e-commerce bounces back – the Internet recession is over

E-commerce is back up to double digit year-on-year increases for the first time in  six quarters, and while this is not strictly a mobile story, it will undoubtedly have an influence on the mobile sector.

comScore’s Q1 2010 US retail e-commerce sales estimates, showed that online retail spending neared (£23.5 billion) $34 billion for the quarter, up 10% versus year ago.

Retail E-Commerce (Non-Travel) Growth Rates
Excludes Auctions, Autos and Large Corporate Purchases
Total U.S. – Home/Work/University Locations
Source: comScore, Inc.
Quarter E-Commerce Spending ($ Millions) Y/Y Percent Change
Q1 2007 $27,970 17%
Q2 2007 $27,176 23%
Q3 2007 $28,441 23%
Q4 2007 $39,132 19%
Q1 2008 $31,178 11%
Q2 2008 $30,581 13%
Q3 2008 $30,274 6%
Q4 2008 $38,071 -3%
Q1 2009 $31,031 0%
Q2 2009 $30,169 -1%
Q3 2009 $29,552 -2%
Q4 2009 $39,045 3%
Q1 2010 $33,984 10%

“The first quarter returned the U.S. retail e-commerce market to healthy double-digit growth rates,” said comScore chairman Gian Fulgoni. “While these spending gains provide reason for optimism, we should note that upper-income households are currently shouldering much of the growth. Should the economy falter in the second half of the year and upper-income consumers return to a savings mode, we could still see growth decelerate. But for the time being, this momentum is encouraging.”

Other highlights from Q1 include:

  • Growth in the first quarter was predominantly driven by upper-income consumers, with spending among the £69,000+ ($100,000+) household income segment up 14%.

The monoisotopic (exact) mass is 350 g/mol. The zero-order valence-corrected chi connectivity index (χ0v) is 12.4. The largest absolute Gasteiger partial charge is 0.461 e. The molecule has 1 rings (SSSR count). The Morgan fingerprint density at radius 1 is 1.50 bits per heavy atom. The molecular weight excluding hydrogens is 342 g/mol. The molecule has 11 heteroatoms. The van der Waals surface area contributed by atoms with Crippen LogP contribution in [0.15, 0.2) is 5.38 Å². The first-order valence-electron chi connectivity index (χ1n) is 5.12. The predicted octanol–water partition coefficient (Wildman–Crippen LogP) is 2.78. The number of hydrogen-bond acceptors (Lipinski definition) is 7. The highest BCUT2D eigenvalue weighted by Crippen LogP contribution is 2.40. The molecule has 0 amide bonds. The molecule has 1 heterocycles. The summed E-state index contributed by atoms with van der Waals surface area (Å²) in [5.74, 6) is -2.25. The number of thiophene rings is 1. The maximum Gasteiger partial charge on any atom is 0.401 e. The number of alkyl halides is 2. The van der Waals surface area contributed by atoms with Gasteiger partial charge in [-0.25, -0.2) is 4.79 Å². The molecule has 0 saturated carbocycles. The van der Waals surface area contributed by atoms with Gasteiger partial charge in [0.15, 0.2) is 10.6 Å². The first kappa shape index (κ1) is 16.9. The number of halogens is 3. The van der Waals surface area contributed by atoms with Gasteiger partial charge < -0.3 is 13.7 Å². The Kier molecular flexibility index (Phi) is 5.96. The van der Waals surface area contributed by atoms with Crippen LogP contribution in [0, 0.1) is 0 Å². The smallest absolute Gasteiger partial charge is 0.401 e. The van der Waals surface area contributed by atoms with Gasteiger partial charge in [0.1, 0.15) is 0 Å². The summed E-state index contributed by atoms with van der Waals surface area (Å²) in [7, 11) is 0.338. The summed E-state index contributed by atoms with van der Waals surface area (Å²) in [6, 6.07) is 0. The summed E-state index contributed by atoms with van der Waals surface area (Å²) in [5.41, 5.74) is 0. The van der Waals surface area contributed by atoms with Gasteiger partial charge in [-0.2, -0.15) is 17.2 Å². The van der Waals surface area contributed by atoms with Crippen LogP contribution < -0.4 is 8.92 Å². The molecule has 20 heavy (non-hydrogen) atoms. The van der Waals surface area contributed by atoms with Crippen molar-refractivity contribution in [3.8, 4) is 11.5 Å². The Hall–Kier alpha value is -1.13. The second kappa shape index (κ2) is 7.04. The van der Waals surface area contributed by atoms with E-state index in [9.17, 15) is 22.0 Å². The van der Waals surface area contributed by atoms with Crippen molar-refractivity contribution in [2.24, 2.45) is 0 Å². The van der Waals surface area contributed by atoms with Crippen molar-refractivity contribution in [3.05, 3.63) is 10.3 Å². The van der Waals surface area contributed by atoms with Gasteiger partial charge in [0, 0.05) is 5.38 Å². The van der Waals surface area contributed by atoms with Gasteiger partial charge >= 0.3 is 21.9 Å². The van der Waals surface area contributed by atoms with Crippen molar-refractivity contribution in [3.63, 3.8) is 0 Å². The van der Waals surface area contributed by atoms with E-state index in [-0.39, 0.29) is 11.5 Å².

• Pureplay (online-only) retailers continued to gain e-commerce spending market share from multichannel retailers.
  • Larger online retailers continued to generate higher growth rates than smaller retailers, but the smaller retailers are finally beginning to see positive growth once again.

As Fulgoni points out the big if in the figures is if the rest of the economy starts to see the uplift trickling down to them then next quarter will see yet another double-digit increase, but if it remains on the shoulders of the upper-income households then it will remain at it’s current level and we’ll not see the 20+% growth of the past. However there’s also a much bigger “if”, and that is, the growth will also only continue to grow at double digit rates as long as there’s anything more that can be sold online?

Internet sales continue to take a larger and larger bites out of the high-street and bricks and mortar sellers, but inevitable there will be a time when the internet market has to stop growing, it’s just a question of when, will it be six months, or will it be six years away?